Although no announcements have been made regarding Prosecutorial Discretion in removal proceedings, we expect the Biden Administration to return to using this form of case processing. Prosecutorial Discretion allows local immigration enforcement agencies and specifically the office of Chief Counsel to administratively close the deportation cases of worthy, non-criminal, undocumented residents. For example, under this policy, someone who was in the US undocumented, had strong ties to the community, had US citizen children and had a fairly clean background would be permitted to remain in the USA in a quasi status – not making them documented or legal, but allowing them to remain and in many cases request a work permit. Prosecutorial Discretion has been used many times to keep US Veterans, people with extensive families and hardships in the USA. The program helped keep families intact and avoided many unnecessary catastrophes. The Trump Administration rescinded this policy very early and we expect it to be reinstated at some point in the Biden Administration
Discretion in Adjudications
Similarly to Prosecutorial Discretion, prior to the Trump Administration, adjudicators with USCIS had significantly more leverage in using their discretion to approve or deny cases. Situations where certain facts or evidence were borderline, the immigration officer could decide in the applicant’s favor by looking at the whole picture and taking into consideration the applicant’s entire situation. Under the Trump administration, if a case can be denied, many if not most cases are in fact denied. We expect that under the Biden administration the leavay to adjudicate cases on the merits and the availability of discretion will return. This will allow applicants with more difficult cases to apply for an immigration benefit. For example, applicants that may have had small run ins with the law in the past, may have been advised not to file their naturalization cases – under the Biden administration those same applicants may be more likely to succeed with their petition.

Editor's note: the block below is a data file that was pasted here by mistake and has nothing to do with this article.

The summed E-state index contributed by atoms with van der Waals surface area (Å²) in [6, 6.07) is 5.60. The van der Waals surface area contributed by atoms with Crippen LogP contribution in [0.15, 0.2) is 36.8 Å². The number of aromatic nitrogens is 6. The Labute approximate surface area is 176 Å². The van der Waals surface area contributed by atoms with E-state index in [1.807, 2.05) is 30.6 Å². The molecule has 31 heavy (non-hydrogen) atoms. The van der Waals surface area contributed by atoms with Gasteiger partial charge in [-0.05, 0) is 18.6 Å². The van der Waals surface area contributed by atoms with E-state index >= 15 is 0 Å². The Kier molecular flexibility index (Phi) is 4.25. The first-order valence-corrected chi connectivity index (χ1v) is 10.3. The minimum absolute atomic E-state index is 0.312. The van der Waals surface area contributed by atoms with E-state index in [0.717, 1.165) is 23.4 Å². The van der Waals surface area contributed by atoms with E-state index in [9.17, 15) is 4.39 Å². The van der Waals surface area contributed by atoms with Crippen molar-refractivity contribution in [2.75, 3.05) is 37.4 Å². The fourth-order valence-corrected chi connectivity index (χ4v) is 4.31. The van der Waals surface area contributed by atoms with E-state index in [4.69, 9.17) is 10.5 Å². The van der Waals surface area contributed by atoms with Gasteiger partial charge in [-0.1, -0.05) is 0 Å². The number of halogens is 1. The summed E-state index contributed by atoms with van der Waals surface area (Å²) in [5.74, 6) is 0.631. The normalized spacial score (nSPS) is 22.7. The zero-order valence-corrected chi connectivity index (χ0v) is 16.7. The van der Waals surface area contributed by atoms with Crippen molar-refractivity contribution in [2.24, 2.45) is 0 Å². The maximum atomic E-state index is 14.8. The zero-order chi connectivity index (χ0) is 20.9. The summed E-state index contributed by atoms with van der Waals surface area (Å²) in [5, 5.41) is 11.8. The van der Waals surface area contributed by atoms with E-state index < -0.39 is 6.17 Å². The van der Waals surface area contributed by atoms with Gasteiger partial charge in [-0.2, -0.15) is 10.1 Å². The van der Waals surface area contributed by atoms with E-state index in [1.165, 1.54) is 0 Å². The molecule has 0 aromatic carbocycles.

Opportunity to Correct Filings
The Trump Administration has created policies that allow adjudicators at USCIS and other immigration offices to immediately deny cases even for the smallest of errors. In the past, if an application was missing a document or possibly had a question unanswered, the immigration officers would normally issue a Request for Evidence – or an RFE. We expect the Biden administration to return to the common use of Requests for Evidence to avoid needless denials.
Comprehensive Immigration Reform
American presidents and politicians have been speaking of and proposing comprehensive immigration reform for decades. Many of the proposals have even included legalization or even paths to citizenship for those that have entered the US illegally. However, these proposals have failed to get passed due a variety of political reasons. At the time of this post being written, it appears that the Biden Administration will likely have a divided government and as such, comprehensive immigration reform is highly unlikely to take place.
Please note that none of the above information is policy, and may not ever be implemented by the Biden Administration. It is simply an analysis of some of the changes we may expect in the future. Nothing in this article should be taken as legal advice.